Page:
For me, it also has, sort of, the same effect as leading in heels. It neutralises the threat. The message to the men of leading in heels is “I am a different species, and no threat”. The message of this is “I am one of you, and no threat”. But for me, of course, I am a threat, and that's not a million miles away from the point.

I do have a made-to-measure corduroy jacket that looks very classy with my jeans, and has the full set of pockets like a man's jacket (1), and I often wear it for dancing outdoors. I also own a couple of good suits for business, and they look great, but they're too long in the leg – they are made to be worn with  heels.

Dressing as a woman in exactly what the men wear

The author following in striped shirt and jeans: partner (male) in checked shirt and chinos. Friend (male, behind) also in striped shirt and jeans.
Paquita 2016-17 © Letizia Gianni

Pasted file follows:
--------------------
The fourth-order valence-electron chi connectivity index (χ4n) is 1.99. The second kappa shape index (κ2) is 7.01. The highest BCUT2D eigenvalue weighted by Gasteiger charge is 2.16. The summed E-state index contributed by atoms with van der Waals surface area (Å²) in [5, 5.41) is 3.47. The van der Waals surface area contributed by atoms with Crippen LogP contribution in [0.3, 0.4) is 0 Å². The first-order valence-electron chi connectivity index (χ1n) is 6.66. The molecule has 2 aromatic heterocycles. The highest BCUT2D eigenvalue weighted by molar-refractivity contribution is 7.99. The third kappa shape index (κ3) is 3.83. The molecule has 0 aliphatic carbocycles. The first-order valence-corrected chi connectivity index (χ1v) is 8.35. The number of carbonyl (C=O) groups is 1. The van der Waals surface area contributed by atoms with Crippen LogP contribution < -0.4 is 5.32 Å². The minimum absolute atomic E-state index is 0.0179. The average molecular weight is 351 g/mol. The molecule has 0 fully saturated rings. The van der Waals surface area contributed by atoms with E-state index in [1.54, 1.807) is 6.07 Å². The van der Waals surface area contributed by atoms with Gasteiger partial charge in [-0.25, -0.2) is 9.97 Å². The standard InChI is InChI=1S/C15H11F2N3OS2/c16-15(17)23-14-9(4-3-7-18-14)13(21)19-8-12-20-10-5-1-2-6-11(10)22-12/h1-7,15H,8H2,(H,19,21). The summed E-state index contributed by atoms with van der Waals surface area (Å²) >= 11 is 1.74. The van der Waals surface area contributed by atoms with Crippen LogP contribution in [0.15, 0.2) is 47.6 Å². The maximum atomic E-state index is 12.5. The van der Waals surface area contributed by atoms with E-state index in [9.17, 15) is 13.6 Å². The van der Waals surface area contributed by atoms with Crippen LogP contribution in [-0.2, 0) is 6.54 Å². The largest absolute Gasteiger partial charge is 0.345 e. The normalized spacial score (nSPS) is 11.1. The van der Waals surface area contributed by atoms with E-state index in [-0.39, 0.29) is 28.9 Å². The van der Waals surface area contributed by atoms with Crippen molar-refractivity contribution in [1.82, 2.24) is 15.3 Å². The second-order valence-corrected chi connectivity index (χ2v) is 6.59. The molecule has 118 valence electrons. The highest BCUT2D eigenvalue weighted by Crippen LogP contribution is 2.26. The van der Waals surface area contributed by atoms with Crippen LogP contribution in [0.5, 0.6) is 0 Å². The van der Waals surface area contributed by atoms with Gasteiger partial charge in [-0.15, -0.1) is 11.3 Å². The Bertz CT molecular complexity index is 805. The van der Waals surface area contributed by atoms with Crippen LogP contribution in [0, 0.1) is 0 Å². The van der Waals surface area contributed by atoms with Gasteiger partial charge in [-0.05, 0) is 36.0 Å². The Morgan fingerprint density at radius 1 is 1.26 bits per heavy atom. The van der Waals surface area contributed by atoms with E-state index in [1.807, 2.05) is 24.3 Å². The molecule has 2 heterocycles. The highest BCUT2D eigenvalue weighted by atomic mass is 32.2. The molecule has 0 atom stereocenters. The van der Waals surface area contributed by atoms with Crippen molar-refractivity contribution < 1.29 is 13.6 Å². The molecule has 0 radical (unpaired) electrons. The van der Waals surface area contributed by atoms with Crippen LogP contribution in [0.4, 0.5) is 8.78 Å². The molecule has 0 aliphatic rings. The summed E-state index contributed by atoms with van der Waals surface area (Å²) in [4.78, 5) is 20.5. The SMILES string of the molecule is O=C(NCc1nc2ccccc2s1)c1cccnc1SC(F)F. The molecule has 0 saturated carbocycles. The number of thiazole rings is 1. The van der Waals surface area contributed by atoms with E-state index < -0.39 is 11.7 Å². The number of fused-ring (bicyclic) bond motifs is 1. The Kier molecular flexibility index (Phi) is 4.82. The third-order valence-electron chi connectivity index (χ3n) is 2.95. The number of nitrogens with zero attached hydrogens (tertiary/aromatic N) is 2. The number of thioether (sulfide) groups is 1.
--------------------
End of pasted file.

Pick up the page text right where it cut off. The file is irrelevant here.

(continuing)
“… When two women wear the same dress, however, the first thing you see is how different the actual women really look.” (Anne Hollander, Sex and Suits)
At a certain point, it struck me that in some situations – especially afternoon milongas at festivals – I could look sort-of feminine and definitely-hot by wearing precisely what most of the men wear – well fitting jeans and a striped or checked shirt. Here I am dancing in this outfit with a partner who is wearing the version with chinos.

Notice in the background, my friend on the stage is wearing the same outfit as me - cheerful stripes and jeans - but quite a bit more cleavage.

By not doing 'femininity’, except perhaps with earrings and hairstyle, I almost accidentally visually emphasise my femaleness: how our individual bodies really look in comparison to one another.